It was Kobe Bryant, however, who developed in me the emotional connection with the game. I HATED when they played the Lakers because it almost always resulted in a loss. But seeing how dedicated Kobe was to his craft, his desire to be the best at all costs garnered nothing but respect from me.

He also made me love the Nuggets even more. Whenever the Lakers were in town and subsequently 34 of Pepsi Center would be in purple in gold I felt nothing but pride for my city despite all the bandwagoners.

Watching him and Carmelo go at it in the Western Conference Finals in 2009 was pure joy. Seeing him play live with my dad (“you have to see him play live at least once”) is a memory I will never forget.

Gage Bridgford (@GbridgfordNFL): I have never been a Laker fan, nor a huge Kobe Bryant growing up. I’ll never claim to be one, but he did something that the greatest players in every sport have the ability to do. He commanded your respect for the greatness and determination he showed at his craft. He was willing to do more to better himself than anyone else that stepped on the floor with him.

Leading up to his final game against the Utah Jazz, I read every piece of content that was put out about Kobe because it wasn’t your typical game preview. You were getting to see behind the curtain and learn what made him who he was. You learned about the 4:30 a.m. workouts before taking his daughters to Disney World and heading back into the gym at the end of the day.

Kobe was ever-present in my life because, even though I wasn’t an overwhelming basketball fan, he was always on my TV. The Lakers were the premier draw, and they were always on as a result. I got to watch one of the most determined individuals force his body to its limits every single night. I don’t know that we will ever see a player with the drive and determination that Kobe showed, and I think that, along with forever yelling “Kobe” when throwing a piece of paper into the trash, will live on forever in my mind.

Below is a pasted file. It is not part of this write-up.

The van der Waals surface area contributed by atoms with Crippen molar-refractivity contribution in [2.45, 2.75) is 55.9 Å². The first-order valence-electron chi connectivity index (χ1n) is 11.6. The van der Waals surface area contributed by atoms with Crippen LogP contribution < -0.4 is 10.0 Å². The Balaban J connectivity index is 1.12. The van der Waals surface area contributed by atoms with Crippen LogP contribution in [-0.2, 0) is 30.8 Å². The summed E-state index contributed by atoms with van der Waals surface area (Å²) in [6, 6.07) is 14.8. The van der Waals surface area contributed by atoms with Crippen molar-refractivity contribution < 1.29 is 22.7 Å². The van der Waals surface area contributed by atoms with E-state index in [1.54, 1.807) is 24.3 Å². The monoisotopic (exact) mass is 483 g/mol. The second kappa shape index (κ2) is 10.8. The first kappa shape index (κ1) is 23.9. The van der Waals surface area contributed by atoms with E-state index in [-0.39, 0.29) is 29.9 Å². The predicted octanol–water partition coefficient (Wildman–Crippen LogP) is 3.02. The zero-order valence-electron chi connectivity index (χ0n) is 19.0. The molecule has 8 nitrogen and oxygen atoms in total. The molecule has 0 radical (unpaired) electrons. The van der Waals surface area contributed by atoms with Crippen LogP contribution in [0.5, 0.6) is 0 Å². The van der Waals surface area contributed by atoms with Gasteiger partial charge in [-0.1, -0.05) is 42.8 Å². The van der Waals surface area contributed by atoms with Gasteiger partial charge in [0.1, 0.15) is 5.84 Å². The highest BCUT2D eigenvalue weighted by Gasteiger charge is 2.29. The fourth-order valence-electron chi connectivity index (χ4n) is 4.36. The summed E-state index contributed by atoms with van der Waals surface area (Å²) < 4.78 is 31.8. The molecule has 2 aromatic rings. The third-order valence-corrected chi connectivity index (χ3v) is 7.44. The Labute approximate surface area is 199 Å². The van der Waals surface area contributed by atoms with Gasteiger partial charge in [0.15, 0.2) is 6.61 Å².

Kobe is the shining example of what someone should strive to be no matter what field of work they were in. The guy shot free throws on a torn Achilles for Pete’s sake. Even after basketball, his presence loomed large in the game of basketball, but it was amazing to watch him in his life outside of the game with his family. He didn’t change how he did anything in life. It was always giving everything he could to be the best that he could. Kobe was far from a perfect individual, and he would have admitted as much. However, he’s a pretty good example of how to go about a lot of things in your life.

Daniel Lewis (@minutemandan): I grew up watching Kobe play basketball, and while I’ve never, even been confused for a Lakers fan before, I definitely respected Kobe over many players in the league. I was captivated by his drive, by his competitiveness, and his resolve to be the best. I was drawn in by his stubborn refusal to not accept failure.

I was in high school when the Nuggets started getting good, so I got to see a lot of really good Kobe games. He was such an incredible athlete, and he worked so hard on every detail of his game. I knew next to nothing about basketball, but I could tell that he was a master at the game. I wanted the Nuggets to beat him so badly, because that would mean they had knocked off one of the best.

I’m going to miss his insights and contributions to the sport of basketball. He was on track to be a great part of the future of basketball, both in the NBA and WNBA. I would argue that few understood the game better than he did, and he truly loved the sport. This one hurts.